initiation is dead (unless they are over 80), and you can't verify
anything about them - get a pair of Nike's and run - in the opposite
direction. The Church of the Lucumi Babaluaye has a list of legitimate
priests - whose initiations are verified.
Legitimate priests usually have godchildren and/or elders around. If
you meet their godchildren - and they look like they are Moonies or are
on drugs, and they start chanting "Nam myo ho rengay kyo" you
missed the Lukumi train and are on your way to either Tibet or
A word of advice. All of these questions must be asked courteously and
with humility. Don't go in "interrogation mode". If the person
is an elder they may take offense. But - get answers - before
committing to a relationship. In these days of instantaneous internet
communication and the proliferation of websites - there are a few good
ones where you can begin to make inquiries. Be aware that there are
legitimate priests who may not be liked by other priests (it's kind
of like the rivalry between and among Protestant sects). Listen and
Some priests are members of organizations which are devoted to specific
Orishas called Egbes. There are also workshops and panel discussions
held in major cities. Some elders - and many younger priests (1 to 20
years of initiation) participate in online discussion groups like OLU
(Organization for Lucumi Unity) or Santeria Lucumi, or CLBA among
others (see websites list for locations).
If online priests take American Express or VISA for ceremonies - get
the sneakers out again. If they say they'll do them by mail or via
internet - run faster.
If they tell you they'll take you on a tour to Haiti or Cuba, or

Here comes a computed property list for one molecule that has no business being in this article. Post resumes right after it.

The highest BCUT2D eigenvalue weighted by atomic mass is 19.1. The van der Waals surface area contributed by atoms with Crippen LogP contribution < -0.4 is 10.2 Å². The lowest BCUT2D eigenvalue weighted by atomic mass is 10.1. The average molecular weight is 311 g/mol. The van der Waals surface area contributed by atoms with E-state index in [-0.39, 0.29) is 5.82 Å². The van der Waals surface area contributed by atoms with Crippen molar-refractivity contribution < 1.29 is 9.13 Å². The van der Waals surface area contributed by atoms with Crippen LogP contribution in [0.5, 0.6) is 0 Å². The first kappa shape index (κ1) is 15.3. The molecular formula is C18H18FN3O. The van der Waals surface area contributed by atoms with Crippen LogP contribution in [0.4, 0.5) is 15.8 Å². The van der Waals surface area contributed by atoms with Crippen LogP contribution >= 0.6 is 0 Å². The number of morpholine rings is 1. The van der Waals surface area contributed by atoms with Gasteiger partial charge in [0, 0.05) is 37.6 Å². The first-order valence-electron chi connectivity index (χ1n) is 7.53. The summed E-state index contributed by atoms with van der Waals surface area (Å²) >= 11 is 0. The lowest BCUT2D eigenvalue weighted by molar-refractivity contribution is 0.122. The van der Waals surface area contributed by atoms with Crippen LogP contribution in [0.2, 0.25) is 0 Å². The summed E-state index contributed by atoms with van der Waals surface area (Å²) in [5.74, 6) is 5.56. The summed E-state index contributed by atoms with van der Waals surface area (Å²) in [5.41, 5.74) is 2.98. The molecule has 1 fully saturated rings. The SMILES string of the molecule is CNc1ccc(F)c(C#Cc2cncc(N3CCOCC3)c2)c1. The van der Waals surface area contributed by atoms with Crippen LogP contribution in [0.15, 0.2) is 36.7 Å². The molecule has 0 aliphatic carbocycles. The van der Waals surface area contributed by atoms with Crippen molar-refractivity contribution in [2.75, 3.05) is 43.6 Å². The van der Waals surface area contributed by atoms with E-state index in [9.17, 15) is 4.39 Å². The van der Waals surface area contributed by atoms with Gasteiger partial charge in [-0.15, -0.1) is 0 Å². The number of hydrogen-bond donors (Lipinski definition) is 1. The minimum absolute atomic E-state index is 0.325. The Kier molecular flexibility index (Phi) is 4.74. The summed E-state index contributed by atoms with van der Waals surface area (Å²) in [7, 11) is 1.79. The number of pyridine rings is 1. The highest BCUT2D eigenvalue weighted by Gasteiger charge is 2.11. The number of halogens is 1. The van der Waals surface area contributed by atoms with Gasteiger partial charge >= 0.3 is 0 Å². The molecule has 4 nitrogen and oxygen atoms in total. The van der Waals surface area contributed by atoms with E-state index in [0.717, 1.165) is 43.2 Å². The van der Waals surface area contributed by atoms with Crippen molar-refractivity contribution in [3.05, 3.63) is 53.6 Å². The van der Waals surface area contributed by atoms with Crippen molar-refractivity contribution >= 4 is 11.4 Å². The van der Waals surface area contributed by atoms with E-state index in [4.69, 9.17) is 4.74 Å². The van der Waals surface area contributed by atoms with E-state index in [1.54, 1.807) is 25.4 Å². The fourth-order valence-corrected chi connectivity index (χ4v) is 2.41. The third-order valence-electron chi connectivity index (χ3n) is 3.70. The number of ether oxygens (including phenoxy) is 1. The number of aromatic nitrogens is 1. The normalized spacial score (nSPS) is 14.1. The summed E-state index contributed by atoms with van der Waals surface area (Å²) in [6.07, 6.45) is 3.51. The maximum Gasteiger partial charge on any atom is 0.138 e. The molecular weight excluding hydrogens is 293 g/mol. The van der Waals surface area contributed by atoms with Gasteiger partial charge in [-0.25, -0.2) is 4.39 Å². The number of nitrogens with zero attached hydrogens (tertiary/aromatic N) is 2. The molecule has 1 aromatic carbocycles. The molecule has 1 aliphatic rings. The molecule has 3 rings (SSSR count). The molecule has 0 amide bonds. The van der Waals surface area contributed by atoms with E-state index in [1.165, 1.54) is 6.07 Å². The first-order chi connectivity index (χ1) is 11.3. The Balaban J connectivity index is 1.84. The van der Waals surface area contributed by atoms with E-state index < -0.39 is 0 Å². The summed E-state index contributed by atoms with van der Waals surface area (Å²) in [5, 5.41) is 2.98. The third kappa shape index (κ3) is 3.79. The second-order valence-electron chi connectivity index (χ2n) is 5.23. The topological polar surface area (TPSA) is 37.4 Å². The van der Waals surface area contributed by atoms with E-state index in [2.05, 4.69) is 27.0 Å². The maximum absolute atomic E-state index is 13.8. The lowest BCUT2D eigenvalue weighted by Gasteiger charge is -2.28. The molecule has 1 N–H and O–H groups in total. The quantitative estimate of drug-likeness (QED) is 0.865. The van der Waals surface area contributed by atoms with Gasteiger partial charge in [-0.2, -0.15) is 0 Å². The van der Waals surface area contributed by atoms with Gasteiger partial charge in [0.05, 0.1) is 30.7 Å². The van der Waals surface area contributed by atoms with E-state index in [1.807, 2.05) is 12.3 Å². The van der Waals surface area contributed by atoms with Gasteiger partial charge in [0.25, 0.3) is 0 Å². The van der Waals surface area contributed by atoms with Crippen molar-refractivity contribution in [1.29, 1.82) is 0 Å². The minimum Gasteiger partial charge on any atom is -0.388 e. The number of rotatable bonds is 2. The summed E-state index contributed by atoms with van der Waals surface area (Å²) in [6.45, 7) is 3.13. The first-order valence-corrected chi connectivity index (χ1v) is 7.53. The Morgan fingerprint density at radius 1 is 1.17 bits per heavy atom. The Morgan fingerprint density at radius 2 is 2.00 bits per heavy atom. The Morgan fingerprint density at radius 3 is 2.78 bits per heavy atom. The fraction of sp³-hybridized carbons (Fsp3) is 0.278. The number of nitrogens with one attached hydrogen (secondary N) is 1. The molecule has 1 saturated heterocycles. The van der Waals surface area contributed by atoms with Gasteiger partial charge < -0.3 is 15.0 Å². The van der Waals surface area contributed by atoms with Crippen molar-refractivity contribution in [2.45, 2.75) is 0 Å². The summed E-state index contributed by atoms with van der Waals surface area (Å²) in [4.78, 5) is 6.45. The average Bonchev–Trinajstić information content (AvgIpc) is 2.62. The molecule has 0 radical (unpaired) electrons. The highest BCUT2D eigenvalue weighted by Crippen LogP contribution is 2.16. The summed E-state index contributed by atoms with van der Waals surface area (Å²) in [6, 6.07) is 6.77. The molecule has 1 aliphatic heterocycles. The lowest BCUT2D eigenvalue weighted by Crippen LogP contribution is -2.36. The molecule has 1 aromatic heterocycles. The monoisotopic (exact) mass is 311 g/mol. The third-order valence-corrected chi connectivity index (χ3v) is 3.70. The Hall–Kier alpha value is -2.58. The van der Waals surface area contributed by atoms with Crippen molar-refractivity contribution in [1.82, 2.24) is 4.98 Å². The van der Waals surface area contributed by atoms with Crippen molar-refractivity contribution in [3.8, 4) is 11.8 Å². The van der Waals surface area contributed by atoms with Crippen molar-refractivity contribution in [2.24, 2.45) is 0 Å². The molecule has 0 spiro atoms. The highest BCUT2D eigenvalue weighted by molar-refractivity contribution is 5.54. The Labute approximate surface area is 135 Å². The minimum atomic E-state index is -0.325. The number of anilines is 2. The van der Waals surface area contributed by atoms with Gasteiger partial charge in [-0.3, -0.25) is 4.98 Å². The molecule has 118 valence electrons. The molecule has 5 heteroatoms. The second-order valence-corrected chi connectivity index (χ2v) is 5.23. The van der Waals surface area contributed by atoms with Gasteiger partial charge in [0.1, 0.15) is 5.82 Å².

Africa (along with a busload of others) to get initiated - get track
If things they tell you sound like they come from a cross between
Wicca, Zen, Vegetarianism, Hare Krishna or an Ashram - you are talking
to the wrong person. Botanicas - places that sell religious supplies
to a variety of traditions - Lukumi, Vodou, Palo, Espiritismo, Hoodoo
may be a starting point in your journey - but beware. There are
Espiritistas (spiritualists) who are not santeros (priests) who are
wearing multi-colored bead necklaces (elekes) and who do readings
(consultas). Many people who are new can't tell the difference.
You can ask the person if they "have ocha made". Even if they say
"yes", if you are naïve, you could be in for a rude awakening down
the road. See later details in this post for more info on
For many people entering the religion - the first thing they do is get
a basic reading (divination). If the priest says it costs more than 50
bucks - keep your money in your pockets. The East coast average is 21
dollars. For some reason I can't fathom it's 50.00 out west -
probably because there are far fewer diviners.
When I mention readings here - I'm referring to cowry shell
divination. The costs of an Ifa reading with a Babalawo may be a bit
higher. If they say they are going read you with tarot cards - or
dominos - get out the sneakers again.
The first ceremony most folks go through, to join an ile is to receive
elekes (beads/collares). A person I know paid 1,000 a piece for his
(total $7,000). The crook in the Bronx (who claimed to be a Santera
and wasn't) who lifted his wallet this way should be jailed. The
receiving of beads - though not a must, is like a contract - or entry
into an ile (house) and the basic costs range from 121 dollars to
421.00 ( though I think 421 is way too high) - but - it's your
money. Some (mid-west and west coast) houses have a more elaborate
ceremony which can cost up to 600.00. There are regional and ile
If you are gay - and they are homophobic - exit stage left. If you are
white and they keep referring to "white devils" - get to
steppin'. If you don't speak Spanish and they hold conversations
with everyone around you without translating (or having someone there
who can translate) - either take a total immersion language course, and
come back later - or find a house where you can figure out what the
heck is being said around you. Rude is rude - no matter what language
If they read/divine for you and pick up a mass produced book in order
to do the interpretation - beware. You can buy your own book and be
just as mis-educated. If they immediately tell you, "you are
cursed" and will die in three weeks if you don't cough up 12 to 20
thousand dollars for an instant initiation - take your money and get an
IRA. Or go out and buy the Brooklyn Bridge.
For some people an introduction to santeros or santeras (priests)